One of the spokes of any anxiety wheel is cognitive distortions: the assumptions, misunderstandings, and expectations we form about love, relationships, romance, parenting, sexuality, and nearly every realm of being human. Because we’re not explicitly taught how our minds and bodies operate – how to understand and attend to our thoughts, feelings, and sensations – we’re left to form our own conclusions based largely on what we see in mainstream media. Since the mainstream seems to know virtually nothing accurate about these aspects of being human, the vast majority of these conclusions are incorrect, which invariably leads to anxiety since reality will rarely align with what we’re told we “should” be thinking, feeling, and experiencing.
In the realm of relationships, as I’ve written about repeatedly on this site, this often sounds like, “I should be wildly attracted to my partner” or “I should just know when I meet The One.” There are innumerable offshoots of these assumptions, and they all stem from the image of love and romance that Hollywood disseminates. Likewise, we form our ideas about sexuality, including how we feel about our bodies, from what we see portrayed on billboards, in magazines, in movies, and, now more than ever, through pornography. None of these channels teach us about healthy sexuality and instead lead many people to compare their sex life, sexuality, and bodies to unattainable and unrealistic images, which then leads to the shame-laced question, “What’s wrong with me?”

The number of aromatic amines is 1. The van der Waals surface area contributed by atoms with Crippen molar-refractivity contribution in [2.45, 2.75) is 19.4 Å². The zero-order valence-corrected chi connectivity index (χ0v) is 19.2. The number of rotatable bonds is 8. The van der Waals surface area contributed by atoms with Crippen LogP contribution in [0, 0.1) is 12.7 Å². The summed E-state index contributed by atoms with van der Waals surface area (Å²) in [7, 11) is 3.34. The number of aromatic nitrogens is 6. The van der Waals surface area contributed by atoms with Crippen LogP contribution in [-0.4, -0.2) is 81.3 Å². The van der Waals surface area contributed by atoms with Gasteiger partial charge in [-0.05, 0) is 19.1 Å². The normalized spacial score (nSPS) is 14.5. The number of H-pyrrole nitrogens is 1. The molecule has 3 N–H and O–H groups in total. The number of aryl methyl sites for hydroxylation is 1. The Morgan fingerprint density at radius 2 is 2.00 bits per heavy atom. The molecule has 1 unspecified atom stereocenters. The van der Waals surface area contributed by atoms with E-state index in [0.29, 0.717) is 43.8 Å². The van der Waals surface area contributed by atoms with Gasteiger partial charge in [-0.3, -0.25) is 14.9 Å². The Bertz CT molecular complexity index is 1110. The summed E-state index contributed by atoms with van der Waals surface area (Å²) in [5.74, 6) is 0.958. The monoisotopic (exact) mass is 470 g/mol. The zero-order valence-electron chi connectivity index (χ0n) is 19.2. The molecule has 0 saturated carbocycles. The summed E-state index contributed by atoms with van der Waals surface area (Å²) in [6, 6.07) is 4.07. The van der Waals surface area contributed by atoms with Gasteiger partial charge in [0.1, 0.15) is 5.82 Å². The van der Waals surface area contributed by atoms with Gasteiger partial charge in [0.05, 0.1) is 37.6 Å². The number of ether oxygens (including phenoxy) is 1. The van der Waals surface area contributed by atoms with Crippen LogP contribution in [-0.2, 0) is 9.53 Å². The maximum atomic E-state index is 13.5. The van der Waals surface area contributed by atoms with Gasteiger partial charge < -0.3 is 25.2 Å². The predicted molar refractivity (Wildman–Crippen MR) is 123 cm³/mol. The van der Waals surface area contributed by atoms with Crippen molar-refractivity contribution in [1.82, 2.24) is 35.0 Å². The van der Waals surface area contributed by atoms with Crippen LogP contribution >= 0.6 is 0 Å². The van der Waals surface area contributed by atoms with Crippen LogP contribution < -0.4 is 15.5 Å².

Without even knowing the specifics of your sexual story, I can tell you right off the bat that there’s nothing wrong with you. I know this because I’ve heard every variation of sexual concern, both for those in relationships and those who are single, and the conclusion I’ve drawn is never that there’s something wrong. What’s wrong are the expectations. What’s wrong are the images. What’s wrong is what’s being taught and, more importantly, what’s not being taught about this most vulnerable and confusing realm of who we are.
For example, just like we’re never taught that just because you have a thought doesn’t mean it’s true and just because you have a feeling that doesn’t mean you need to act on it, we’re also never taught that just because you feel aroused by a certain idea or situation that doesn’t mean you want to engage in or enact that situation. In other words, there’s a difference between response and desire: you can respond sexually but that doesn’t mean you desire or want the thing that aroused you. Using examples that arise frequently in my work, you can be turned on by certain fantasies but that doesn’t mean you want to live out those fantasies. Or you can feel arousal around certain situations – even disturbing scenarios or situations that don’t align with your sexual orientation – but that doesn’t mean you want to enact those scenarios. This is what Dr. Emily Nagoski calls arousal nonconcordance in her fascinating book, “Come As You Are: The Surprising New Science that Will Transform Your Sex Life.”* As she explains:
“Genital response, which happens between your legs, is expecting. Arousal, which happens between your ears, includes enjoying.” p. 207
In other words, your body is wired to respond automatically to certain sexual stimuli, but that doesn’t mean you desire that stimulus. As always when working with thoughts, feelings, and sensations, the conclusions we draw based on the initial stimulus are often inaccurate. “Do, absolutely, trust your body. And interpret its signals accurately,” advises Nagoski. A woman after my own heart! How often I’ve written on this site and in my courses on relationship anxiety about the critical space between the thought or feeling and our interpretation of it. Now we bring this same mindset to our sexuality as we explode the common myth that says: if you feel turned on that must mean you want it. Nagoski continues: